PPC is one of the most useful advertising methods available. Google makes 98% of it's revenue from paid advertising, so they have a huge incentive to "encourage" advertisers to use the service. Hence the existence of AdWords Express, which is, in my opinion, one of the worst ideas ever (hint: Anytime you see the phrase "Only pay for results," or something to that effect, in marketing, you know you're being screwed).
But I digress. Aside from AdWords Express, Google has been slowly increasing the impact of PPC ads. Over time the size and clickability - if you want to call it that - has only been increasing. Take a look at this screenshot:
Wow, ok, so on my 15" laptop screen, roughly 90% of screen real estate is taken up by Google links or paid ads. This alone should be enough to convince anyone that Google is pushing paid search hard. With the addition of ad extensions, those top three ad spots are getting bigger and bigger, pushing the organic listings down the page and increasing click through rates on PPC ads.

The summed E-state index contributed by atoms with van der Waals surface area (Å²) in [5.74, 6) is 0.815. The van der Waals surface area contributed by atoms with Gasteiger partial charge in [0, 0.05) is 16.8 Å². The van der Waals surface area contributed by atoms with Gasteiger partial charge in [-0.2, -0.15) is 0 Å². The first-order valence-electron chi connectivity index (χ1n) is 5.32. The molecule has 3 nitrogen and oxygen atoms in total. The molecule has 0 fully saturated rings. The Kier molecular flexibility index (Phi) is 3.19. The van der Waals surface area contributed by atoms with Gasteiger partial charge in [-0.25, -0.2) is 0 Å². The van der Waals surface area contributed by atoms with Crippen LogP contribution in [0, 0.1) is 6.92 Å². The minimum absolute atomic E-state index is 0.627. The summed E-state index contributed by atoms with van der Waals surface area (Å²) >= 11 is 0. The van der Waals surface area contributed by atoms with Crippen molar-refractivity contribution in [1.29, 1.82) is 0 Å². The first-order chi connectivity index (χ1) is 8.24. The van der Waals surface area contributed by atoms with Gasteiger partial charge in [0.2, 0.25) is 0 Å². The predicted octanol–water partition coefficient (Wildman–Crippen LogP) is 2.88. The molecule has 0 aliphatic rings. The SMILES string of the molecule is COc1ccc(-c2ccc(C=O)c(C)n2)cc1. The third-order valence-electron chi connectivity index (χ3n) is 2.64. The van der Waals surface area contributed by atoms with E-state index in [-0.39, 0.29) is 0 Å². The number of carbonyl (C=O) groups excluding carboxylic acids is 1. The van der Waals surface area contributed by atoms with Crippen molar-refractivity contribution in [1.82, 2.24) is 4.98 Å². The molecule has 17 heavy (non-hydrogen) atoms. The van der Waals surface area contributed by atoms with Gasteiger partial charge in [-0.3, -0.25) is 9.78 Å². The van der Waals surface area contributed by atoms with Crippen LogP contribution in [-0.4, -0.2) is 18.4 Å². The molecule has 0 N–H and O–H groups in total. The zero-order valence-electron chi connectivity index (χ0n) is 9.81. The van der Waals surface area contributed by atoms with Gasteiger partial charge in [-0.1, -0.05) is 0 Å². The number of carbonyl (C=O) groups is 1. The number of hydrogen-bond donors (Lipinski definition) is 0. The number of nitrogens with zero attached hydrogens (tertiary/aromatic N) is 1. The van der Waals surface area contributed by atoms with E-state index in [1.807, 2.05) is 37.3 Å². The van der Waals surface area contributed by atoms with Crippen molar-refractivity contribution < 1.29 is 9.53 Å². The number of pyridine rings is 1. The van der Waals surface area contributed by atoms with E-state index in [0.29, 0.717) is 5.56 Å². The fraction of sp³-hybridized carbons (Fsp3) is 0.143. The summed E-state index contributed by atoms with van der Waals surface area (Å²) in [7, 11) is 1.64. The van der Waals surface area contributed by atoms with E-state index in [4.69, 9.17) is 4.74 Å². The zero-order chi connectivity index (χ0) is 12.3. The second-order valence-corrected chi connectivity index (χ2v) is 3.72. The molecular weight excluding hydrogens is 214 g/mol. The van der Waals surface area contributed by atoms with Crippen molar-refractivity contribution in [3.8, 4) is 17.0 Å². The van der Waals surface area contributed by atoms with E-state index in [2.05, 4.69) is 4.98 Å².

Should you even do PPC?
There seems to be a general disdain for PPC amongst prospective clients I speak with. I get it. People see PPC as being an ongoing cost and you only show up in search as long as you're paying that cost. Whereas people generally look at SEO as "free traffic."
Well that's just the wrong way to look at it. Nothing is free. And I don't mean "nothing is free" as in, there's some small cost to everything. I mean SEO really is not free traffic; not even close. It can be incredibly time consuming and difficult to drive quality organic traffic to a website. Then, once you drive that traffic you have to figure out what to do with it.
Organic traffic, by nature, tends to be much more varied, so you have to group your visitors into stages of the buying cycle, figure out what types of content appeals to those stages, create that content, move them down the funnel, capture email addresses, follow up. You do a lot of this with paid traffic too but it tends to be a bit easier. I can very quickly drive PPC traffic for a particular keyword and shut it off if it's not meeting my goals. I can't very quickly get ranked organically to test things out. Which leads to the next benefit of PPC…